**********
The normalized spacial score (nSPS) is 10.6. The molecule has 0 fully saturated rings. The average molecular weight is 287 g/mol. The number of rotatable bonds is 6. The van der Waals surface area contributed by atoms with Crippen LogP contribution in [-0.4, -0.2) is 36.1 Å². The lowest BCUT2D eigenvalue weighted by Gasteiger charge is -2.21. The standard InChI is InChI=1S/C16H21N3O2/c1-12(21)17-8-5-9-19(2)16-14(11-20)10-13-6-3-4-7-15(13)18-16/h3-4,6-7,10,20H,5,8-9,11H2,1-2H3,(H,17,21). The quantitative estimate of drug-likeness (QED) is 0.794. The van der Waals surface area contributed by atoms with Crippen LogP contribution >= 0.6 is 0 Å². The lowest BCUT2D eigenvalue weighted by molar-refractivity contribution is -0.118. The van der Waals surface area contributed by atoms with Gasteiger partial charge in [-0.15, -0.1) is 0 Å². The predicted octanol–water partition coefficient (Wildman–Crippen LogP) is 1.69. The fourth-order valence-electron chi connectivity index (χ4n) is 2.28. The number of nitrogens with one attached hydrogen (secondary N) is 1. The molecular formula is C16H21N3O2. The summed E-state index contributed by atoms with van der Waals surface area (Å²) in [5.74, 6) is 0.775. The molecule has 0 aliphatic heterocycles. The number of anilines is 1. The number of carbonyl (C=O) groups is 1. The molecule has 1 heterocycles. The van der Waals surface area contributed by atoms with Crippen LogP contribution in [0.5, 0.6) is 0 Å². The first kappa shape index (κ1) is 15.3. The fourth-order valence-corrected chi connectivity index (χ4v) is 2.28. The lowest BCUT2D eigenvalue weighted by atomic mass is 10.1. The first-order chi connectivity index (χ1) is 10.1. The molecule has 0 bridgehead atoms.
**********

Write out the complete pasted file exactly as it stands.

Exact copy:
The normalized spacial score (nSPS) is 10.6. The molecule has 0 fully saturated rings. The average molecular weight is 287 g/mol. The number of rotatable bonds is 6. The van der Waals surface area contributed by atoms with Crippen LogP contribution in [-0.4, -0.2) is 36.1 Å². The lowest BCUT2D eigenvalue weighted by Gasteiger charge is -2.21. The standard InChI is InChI=1S/C16H21N3O2/c1-12(21)17-8-5-9-19(2)16-14(11-20)10-13-6-3-4-7-15(13)18-16/h3-4,6-7,10,20H,5,8-9,11H2,1-2H3,(H,17,21). The quantitative estimate of drug-likeness (QED) is 0.794. The van der Waals surface area contributed by atoms with Crippen LogP contribution >= 0.6 is 0 Å². The lowest BCUT2D eigenvalue weighted by molar-refractivity contribution is -0.118. The van der Waals surface area contributed by atoms with Gasteiger partial charge in [-0.15, -0.1) is 0 Å². The predicted octanol–water partition coefficient (Wildman–Crippen LogP) is 1.69. The fourth-order valence-electron chi connectivity index (χ4n) is 2.28. The number of nitrogens with one attached hydrogen (secondary N) is 1. The molecular formula is C16H21N3O2. The summed E-state index contributed by atoms with van der Waals surface area (Å²) in [5.74, 6) is 0.775. The molecule has 0 aliphatic heterocycles. The number of anilines is 1. The number of carbonyl (C=O) groups is 1. The molecule has 1 heterocycles. The van der Waals surface area contributed by atoms with Crippen LogP contribution in [0.5, 0.6) is 0 Å². The first kappa shape index (κ1) is 15.3. The fourth-order valence-corrected chi connectivity index (χ4v) is 2.28. The lowest BCUT2D eigenvalue weighted by atomic mass is 10.1. The first-order chi connectivity index (χ1) is 10.1. The molecule has 0 bridgehead atoms.